As a new interpretation of Elric’s world, The Ruby Throne was a visual tour de force, leaving no doubts as to the validity of Elric’s adventures being adapted for comics again. It presented an arrogance and cruelty to Elric’s land of Melniboné, mentioned, but never really seen in previous adaptations, and reinforced the pulp action hero schematics surrounding Elric. That’s a theme continued throughout Stormbringer as an enraged Elric calls on the gods for help in recovering his kidnapped love and for revenge on her abductor. Dire prophecies are given about the course Elric will follow, but he laughs them off as beyond the bounds of credibility.

Writers Julien Blondel and Jean-Luc Cano restore the anger to Elric, who’s not the sympathetic and conflicted hero figure of earlier graphic novel adaptations, but a vengeful ruler entirely sure of the Melinbonéan entitlement to dominate by might alone. He’s capable of astonishing cruelty and contempt for humanity. Equally, the gods Elric calls on adhere to the same standards of contempt, adding a capriciousness to their own cruelty.

An artistic turmoil to match the storms of the story appears to have taken place, with artist Didier Poli, who put so much work into designing the look of the series, jumping ship after twelve magnificent pages. What follows is a form of either artistic collaboration or compromise, depending on how you view the production process. Robin Recht inks Poli’s pencils, but then lays out the pages for Julien Telo before then inking his pencils also. Recht’s layouts lack the expansive sense of scale that Poli brought to Elric, and the ornate details are absent from Telo’s pencil work, with the result being a far more traditional look. Colourist Jean Bastide, Jean-Baptiste Hostache and Mathieu Lauffrey are all given thanks for contributing to the pencilling of a few pages, indicating deadline problems played a part. Whatever the reasons, Telo’s art is good enough, but standards have dropped since The Ruby Throne. That they pick up again with The White Wolf again points to deadline issues.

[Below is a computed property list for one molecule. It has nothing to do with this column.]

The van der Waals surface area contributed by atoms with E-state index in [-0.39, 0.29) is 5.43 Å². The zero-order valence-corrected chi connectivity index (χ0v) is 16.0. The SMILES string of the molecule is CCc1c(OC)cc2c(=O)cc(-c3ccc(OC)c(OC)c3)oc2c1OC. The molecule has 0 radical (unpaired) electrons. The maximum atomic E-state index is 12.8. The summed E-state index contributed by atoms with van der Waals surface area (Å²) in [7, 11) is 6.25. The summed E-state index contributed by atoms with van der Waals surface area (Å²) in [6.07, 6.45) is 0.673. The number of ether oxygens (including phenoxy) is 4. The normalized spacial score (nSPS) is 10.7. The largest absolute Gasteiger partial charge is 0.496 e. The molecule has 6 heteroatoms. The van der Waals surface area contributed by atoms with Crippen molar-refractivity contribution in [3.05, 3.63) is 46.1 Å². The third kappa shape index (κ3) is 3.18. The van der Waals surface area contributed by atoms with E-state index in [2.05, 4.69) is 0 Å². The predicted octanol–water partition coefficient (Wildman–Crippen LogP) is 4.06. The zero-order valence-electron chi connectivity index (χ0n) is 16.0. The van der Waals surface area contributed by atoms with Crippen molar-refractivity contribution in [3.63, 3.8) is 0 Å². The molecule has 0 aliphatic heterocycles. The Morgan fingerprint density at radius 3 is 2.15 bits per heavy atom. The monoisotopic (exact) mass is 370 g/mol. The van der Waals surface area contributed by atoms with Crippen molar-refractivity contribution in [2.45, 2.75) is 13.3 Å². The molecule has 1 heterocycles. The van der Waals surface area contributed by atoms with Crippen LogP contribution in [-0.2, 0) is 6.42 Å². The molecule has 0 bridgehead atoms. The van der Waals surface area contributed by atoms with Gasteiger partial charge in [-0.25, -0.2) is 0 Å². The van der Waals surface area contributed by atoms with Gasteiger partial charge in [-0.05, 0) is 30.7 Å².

By the end of a thrilling adventure Elric has been united with the sword Stormbringer, so often later both his salvation and curse, and the authors highlight how its own bloodlust shapes Elric and the decisions he makes. They’re surprising and unpredictable, yet given context as Elric comes to understand some of what the future holds for him and starts the path to tragic heroism.

As with The Ruby Throne, Titan have issued an oversized Deluxe Edition to better display the art, but as that’s not quite as spectacular as previously, it might not be as alluring. It should also be noted that in Moorcock’s original stories Stormbringer was the title of the collection ending Elric’s chronology, so using it for this look at his early life is an odd decision. It’s not the same story as the P. Craig Russell adaptation.